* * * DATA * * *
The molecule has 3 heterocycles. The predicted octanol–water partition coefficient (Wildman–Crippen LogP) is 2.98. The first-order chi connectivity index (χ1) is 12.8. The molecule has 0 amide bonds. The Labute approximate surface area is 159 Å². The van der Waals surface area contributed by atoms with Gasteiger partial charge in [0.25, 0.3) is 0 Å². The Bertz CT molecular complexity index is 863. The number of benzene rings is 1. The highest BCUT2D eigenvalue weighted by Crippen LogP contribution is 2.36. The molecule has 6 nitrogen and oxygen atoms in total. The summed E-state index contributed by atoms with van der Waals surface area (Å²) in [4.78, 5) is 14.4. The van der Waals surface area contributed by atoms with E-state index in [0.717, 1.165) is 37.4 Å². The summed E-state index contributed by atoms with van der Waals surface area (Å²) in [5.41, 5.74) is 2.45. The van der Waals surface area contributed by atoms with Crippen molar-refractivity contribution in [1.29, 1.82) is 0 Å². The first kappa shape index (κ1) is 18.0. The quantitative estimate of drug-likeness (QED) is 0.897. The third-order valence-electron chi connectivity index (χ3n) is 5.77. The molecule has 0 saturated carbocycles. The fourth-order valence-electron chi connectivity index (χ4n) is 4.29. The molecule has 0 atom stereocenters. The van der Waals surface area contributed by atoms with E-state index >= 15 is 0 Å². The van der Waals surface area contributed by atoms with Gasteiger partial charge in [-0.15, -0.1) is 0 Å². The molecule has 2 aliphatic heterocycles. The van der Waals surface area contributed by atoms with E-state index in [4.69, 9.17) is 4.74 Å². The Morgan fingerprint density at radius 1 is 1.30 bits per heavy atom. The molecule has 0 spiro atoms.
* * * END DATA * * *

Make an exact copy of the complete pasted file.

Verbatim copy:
The molecule has 3 heterocycles. The predicted octanol–water partition coefficient (Wildman–Crippen LogP) is 2.98. The first-order chi connectivity index (χ1) is 12.8. The molecule has 0 amide bonds. The Labute approximate surface area is 159 Å². The van der Waals surface area contributed by atoms with Gasteiger partial charge in [0.25, 0.3) is 0 Å². The Bertz CT molecular complexity index is 863. The number of benzene rings is 1. The highest BCUT2D eigenvalue weighted by Crippen LogP contribution is 2.36. The molecule has 6 nitrogen and oxygen atoms in total. The summed E-state index contributed by atoms with van der Waals surface area (Å²) in [4.78, 5) is 14.4. The van der Waals surface area contributed by atoms with E-state index in [0.717, 1.165) is 37.4 Å². The summed E-state index contributed by atoms with van der Waals surface area (Å²) in [5.41, 5.74) is 2.45. The van der Waals surface area contributed by atoms with Crippen molar-refractivity contribution in [1.29, 1.82) is 0 Å². The first kappa shape index (κ1) is 18.0. The quantitative estimate of drug-likeness (QED) is 0.897. The third-order valence-electron chi connectivity index (χ3n) is 5.77. The molecule has 0 saturated carbocycles. The fourth-order valence-electron chi connectivity index (χ4n) is 4.29. The molecule has 0 atom stereocenters. The van der Waals surface area contributed by atoms with E-state index >= 15 is 0 Å². The van der Waals surface area contributed by atoms with Gasteiger partial charge in [-0.15, -0.1) is 0 Å². The molecule has 2 aliphatic heterocycles. The van der Waals surface area contributed by atoms with E-state index in [4.69, 9.17) is 4.74 Å². The Morgan fingerprint density at radius 1 is 1.30 bits per heavy atom. The molecule has 0 spiro atoms.